I was guarded by All-Americans all year long and now I was playing with them in Hawaii. No big deal, bring it on. That would be great to have guys that can actually play. I couldn’t wait to get there.

I accepted the invitation to Hawaii not knowing a cascade of very negative events, a few purposeful, would begin shortly. In late March, Jim Boeheim of Syracuse was selected to coach the East team that I would be on. Me and Boeheim go back a little ways to Niagara days prior to Hawaii and not in a real good way.

I never met him but learned a lot about him from some of his players over the years at the various camps, and what I heard wasn’t good. My Niagara experience gave me a little PTSD toward bad coaches/programs, and when I would hear those stories, I put an internal check mark/target on their programs too. So, Syracuse had a target also in my head.

Quick actual story that provides the backstory: When Colgate played Syracuse in January 1981, we hadn’t beat them since about 1959-60 and usually lost by 30-plus. They had their best defensive player ever on that team we played against in 1980-81, Eddie Moss. Great point guard-playmaker, a great guy.

It was me versus him with 14,000 people at the Carrier Dome. That team also had Schayes, Rautins, Head, Cohen and others. With three minutes to go, we were down four points and you could hear a pin drop in the Carrier Dome.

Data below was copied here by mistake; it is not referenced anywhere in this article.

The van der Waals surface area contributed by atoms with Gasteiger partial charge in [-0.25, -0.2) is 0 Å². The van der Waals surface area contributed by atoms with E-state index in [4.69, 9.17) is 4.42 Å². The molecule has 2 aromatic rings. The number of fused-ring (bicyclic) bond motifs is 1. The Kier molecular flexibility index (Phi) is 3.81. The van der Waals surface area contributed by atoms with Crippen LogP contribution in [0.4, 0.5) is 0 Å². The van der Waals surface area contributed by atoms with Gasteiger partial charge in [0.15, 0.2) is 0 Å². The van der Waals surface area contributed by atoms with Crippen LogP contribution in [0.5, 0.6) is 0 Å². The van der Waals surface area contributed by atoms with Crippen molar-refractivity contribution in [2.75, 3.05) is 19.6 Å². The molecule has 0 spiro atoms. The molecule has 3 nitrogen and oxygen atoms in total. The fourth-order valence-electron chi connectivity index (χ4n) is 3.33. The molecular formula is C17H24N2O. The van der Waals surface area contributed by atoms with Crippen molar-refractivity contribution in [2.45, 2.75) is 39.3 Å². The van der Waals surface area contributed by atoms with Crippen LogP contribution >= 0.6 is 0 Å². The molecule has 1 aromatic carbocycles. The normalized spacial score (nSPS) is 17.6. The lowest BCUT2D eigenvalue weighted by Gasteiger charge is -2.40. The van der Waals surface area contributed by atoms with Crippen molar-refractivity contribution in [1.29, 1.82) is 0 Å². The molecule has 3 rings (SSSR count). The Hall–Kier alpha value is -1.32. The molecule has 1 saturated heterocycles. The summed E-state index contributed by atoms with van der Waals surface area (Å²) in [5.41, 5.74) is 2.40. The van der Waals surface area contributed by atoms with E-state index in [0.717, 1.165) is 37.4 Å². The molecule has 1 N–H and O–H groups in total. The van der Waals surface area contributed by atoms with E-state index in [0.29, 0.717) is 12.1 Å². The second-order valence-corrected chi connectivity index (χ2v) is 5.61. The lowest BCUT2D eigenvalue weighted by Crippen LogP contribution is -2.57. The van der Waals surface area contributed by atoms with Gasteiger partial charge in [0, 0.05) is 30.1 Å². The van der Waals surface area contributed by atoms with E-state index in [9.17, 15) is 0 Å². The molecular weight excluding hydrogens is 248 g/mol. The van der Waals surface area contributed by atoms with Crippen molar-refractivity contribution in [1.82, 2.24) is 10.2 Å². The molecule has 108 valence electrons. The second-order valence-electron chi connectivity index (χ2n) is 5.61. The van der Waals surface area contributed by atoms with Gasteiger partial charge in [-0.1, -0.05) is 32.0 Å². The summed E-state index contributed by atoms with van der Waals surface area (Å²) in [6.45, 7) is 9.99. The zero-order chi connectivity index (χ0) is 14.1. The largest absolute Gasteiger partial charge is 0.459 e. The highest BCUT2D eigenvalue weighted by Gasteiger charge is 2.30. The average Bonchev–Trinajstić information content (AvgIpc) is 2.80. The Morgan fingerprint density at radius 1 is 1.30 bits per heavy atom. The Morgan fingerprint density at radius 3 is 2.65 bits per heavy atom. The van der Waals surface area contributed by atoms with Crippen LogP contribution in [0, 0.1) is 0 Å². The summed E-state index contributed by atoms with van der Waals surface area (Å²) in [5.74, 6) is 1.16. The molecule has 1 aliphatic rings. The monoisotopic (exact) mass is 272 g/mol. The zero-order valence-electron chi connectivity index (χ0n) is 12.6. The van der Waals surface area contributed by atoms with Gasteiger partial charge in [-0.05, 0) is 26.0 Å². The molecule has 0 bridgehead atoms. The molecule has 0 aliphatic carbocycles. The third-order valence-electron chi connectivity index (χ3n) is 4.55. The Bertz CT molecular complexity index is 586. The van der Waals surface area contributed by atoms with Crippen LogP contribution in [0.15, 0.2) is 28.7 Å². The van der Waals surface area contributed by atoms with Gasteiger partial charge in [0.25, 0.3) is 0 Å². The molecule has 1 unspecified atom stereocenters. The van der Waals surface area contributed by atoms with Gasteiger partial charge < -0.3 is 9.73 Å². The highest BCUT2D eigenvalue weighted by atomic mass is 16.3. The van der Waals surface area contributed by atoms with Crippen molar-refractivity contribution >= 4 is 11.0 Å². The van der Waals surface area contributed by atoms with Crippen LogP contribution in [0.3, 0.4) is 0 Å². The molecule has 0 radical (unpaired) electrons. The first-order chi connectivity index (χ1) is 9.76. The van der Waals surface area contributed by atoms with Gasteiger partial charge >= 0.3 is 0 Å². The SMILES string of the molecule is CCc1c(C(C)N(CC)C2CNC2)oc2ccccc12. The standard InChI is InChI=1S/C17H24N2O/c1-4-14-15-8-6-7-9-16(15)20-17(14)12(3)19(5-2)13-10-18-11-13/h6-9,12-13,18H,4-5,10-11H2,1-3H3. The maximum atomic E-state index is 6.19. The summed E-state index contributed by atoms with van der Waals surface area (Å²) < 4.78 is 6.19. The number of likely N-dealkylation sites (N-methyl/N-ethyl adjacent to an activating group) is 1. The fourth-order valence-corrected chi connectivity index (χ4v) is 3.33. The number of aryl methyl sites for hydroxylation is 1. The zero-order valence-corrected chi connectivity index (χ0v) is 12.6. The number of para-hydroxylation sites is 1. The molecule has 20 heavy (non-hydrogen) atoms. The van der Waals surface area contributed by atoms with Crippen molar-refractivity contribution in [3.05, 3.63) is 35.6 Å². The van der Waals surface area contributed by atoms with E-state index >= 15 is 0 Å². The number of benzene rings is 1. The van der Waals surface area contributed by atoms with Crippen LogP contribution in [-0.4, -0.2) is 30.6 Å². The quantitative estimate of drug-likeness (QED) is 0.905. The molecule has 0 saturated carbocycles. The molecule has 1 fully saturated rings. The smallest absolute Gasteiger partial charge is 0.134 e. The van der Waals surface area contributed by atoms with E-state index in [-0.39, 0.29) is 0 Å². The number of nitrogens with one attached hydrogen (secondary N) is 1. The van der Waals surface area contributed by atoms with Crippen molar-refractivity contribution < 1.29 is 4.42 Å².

We had them on the ropes, but once again we were outcoached. We lost by about 10 to 12 again, just fouling at the end. I came out of the game with about 10 to 15 seconds or so left to a standing ovation. I had 31 points (highest game against Syracuse that year) and was the first and only losing player in the history of Syracuse basketball at that time to get the game MVP.

That is what they told me when they gave it to me after the game at half court. That was another A+ maybe ++ performance. Boeheim didn’t like that too much and even said so in the papers the next day and on the local radio/TV that night after the game.